L&C Hosts Cahokia Mounds Speaker on Native American Solstice

 

 

Photo provided by midwestwander.com

Photo provided by midwestwander.com

Ryan Roberts
Staff Writer

For Native American history month, Cahokia Mounds Assistant Manager William R. Iseminger came to Lewis and Clark Community College to give a speech about Native Americans of North America and their use of Astronomy on Nov. 15.

He focused his speech on Cahokia Mounds, which was home to the largest Native American city north of Mexico. The State Historic Site was populated by the Mississippian people who built the famous mounds, but was named after the Cahokia tribe inhabiting the area when the first French explorers arrived.

Iseminger mentioned that the Natives who built Cahokia also built a large circle of cedar posts, which has been named Woodhenge. The circle was constructed multiple times, increasing in size as it was rebuilt.

He mentioned that the placement of the wooden timber coincided with the solar equinoxes, which are the times when the sun crosses the equator and the solstices when the sun reaches the furthest point in the hemisphere.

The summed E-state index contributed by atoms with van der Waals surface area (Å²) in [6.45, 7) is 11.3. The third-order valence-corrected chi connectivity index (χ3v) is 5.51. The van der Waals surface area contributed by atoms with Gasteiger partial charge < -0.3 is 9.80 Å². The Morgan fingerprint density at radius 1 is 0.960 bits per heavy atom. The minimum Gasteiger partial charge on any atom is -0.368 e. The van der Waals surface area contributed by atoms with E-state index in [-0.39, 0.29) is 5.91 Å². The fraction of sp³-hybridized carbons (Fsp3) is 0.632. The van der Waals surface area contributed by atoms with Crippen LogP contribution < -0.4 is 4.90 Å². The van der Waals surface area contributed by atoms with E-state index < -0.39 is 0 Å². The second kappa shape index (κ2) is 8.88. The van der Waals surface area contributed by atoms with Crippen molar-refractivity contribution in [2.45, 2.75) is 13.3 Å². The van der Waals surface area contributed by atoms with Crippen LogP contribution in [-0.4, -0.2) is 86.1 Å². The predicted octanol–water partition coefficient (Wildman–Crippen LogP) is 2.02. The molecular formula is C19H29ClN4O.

“These are ways of keeping time, People have to rely on what was around them.” Cahokia Mounds Assistant Manager William R. Iseminger said.

The fact that the post in the middle of the Woodhenge was not at the center of the circle, but was placed at an angle to align with the sun during the solstice supports the idea that it was a deliberate choice and not a coincidence by the constructors. As modern technology didn’t exist, people had to build a calendar to align with the agricultural cycle.

Adam Waldo, who interned with Iseminger at Cahokia, said, “The Cahokia civilization had a population as many as 100,000 people. With factory farming not to come to the area for another 500 years it was an extremely fine line between life and death. These people planted and harvested by the heavens, by the Woodhenge. If their corn was not cultivated to perfection it meant tens of thousands suffering starvation. This is in fact the most popular theory for the disappearance of the Mississippians at Cahokia.”

It is possible for visitors in Cahokia to enjoy the sight of the solstice aligning with Woodhenge as the third circle was reconstructed in 1985, the upcoming solstice can be observed on Dec. 18, 2016. There will also be a chance to buy Native American art from the Native American Holiday Market during the weekend after Thanksgiving.

For more information on the Native American Solstice visit interexchange.org.

reroberts@lc.edu